AI Seminar: Human-Centered Natural Language Processing

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Join us for a talk by Andrew Schwartz, Associate Professor at Department of Computer Science, Stony Brook University, on 7 October 2022 at 1 PM.


Human-Centered Natural Language Processing


Natural Language Processing (NLP) conventionally focuses on modeling words, phrases, or documents. However, natural language itself is data generated by people. With the growth of social media and automated assistants, NLP is increasingly tackling human problems that are social or psychological in nature. Further, traditional NLP task research is realizing pitfalls from a lack of accounting for social contexts, such as disparities in predictive outcomes or model accuracy. In this talk, I will present work towards a vision of a human-centered NLP which begins to account for human and social context within modeling approaches. This includes controlling for and correcting biases from extralinguistic variables, using ecologically valid language models, placing language in time, and leveraging the inherent multi-level structure (sequences of words are generated by people, who in turn belong to communities). Taken together, I will suggest that considering the people behind the language not only offers opportunities for improved accuracy but it could be fundamental to NLP's role in our increasingly digital world.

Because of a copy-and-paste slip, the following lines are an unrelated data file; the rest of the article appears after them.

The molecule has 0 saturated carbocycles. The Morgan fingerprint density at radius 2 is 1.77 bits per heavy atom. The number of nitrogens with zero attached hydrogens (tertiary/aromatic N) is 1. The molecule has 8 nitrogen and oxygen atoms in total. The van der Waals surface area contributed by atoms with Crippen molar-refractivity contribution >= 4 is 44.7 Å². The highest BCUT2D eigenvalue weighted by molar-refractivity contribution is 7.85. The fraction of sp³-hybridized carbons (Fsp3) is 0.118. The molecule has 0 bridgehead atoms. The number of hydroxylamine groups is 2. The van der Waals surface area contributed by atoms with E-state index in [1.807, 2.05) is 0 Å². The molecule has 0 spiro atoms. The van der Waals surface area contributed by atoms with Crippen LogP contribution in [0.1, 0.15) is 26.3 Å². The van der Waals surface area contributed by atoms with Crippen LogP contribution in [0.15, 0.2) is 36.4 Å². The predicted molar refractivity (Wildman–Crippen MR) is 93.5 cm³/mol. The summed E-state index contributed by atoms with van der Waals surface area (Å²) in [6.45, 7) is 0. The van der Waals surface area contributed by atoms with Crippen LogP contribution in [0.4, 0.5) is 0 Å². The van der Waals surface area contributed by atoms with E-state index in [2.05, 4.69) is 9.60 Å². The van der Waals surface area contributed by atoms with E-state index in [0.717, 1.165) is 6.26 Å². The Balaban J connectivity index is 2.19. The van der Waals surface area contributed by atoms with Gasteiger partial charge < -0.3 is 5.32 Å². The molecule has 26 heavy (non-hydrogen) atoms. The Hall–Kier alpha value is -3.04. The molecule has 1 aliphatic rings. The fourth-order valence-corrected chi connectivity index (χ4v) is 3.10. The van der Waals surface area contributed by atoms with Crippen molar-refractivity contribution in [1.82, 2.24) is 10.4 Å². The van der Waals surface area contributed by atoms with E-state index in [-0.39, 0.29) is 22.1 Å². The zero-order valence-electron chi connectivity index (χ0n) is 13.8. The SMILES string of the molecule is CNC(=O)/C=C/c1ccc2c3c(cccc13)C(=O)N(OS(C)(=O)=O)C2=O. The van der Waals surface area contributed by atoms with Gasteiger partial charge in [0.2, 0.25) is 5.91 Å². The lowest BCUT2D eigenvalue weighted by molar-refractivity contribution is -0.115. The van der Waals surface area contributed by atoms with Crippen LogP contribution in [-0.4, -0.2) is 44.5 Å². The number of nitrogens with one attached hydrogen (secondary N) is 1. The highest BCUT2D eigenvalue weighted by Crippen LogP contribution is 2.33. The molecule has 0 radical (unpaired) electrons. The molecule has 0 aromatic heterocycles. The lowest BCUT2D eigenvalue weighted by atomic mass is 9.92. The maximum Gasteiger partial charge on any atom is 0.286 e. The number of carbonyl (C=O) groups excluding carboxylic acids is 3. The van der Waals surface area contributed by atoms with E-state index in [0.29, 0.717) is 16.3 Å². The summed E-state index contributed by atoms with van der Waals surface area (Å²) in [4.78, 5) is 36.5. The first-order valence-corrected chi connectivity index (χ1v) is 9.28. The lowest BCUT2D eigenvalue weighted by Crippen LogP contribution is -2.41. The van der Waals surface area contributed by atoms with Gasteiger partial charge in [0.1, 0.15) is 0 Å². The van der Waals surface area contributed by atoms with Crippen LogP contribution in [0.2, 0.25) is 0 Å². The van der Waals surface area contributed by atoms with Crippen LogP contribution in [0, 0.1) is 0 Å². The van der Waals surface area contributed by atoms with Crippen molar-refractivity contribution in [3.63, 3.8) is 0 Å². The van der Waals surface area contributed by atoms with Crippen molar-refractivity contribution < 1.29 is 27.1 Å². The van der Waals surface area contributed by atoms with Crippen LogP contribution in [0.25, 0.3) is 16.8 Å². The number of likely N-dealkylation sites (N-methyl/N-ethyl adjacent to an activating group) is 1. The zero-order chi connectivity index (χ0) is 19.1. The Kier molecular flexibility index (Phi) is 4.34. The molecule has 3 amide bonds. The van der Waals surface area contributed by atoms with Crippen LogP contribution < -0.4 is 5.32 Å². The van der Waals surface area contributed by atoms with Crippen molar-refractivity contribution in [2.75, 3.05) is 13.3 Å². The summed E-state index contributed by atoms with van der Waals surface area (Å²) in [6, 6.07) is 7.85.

Andrew Schwartz is director of the Human Language Analysis Beings (HLAB) housed in the Computer Science Department at Stony Brook University (SUNY). His interdisciplinary research focuses on human-centered natural language processing for health and psychological sciences. Andrew is also a PI/co-founder for the World Well-Being Project, a multi-disciplinary and -institutional consortium focused on developing large-scale language analyses that reveal and assess differences in health, personality, and well-being. Andrew is an active member of the fields of AI-natural language processing, psychology (personality, cognitive, and clinical), and health informatics. He is the creator and one of the maintainers of the Differential Language Analysis ToolKit (DLATK) python package and the recently released r-text package, both focused on NLP for social and psychological science. He is a 2020 Recipient of a DARPA Young Faculty Award. His research has attracted public interest with articles in, e.g., The New York Times, USA Today, and The Washington Post. Andrew received his PhD in Computer Science from the University of Central Florida in 2011 with research on acquiring common sense knowledge from the Web before shifting to an interdisciplinary postdoc within the Departments of Psychology and Computer & Info Science at the University of Pennsylvania.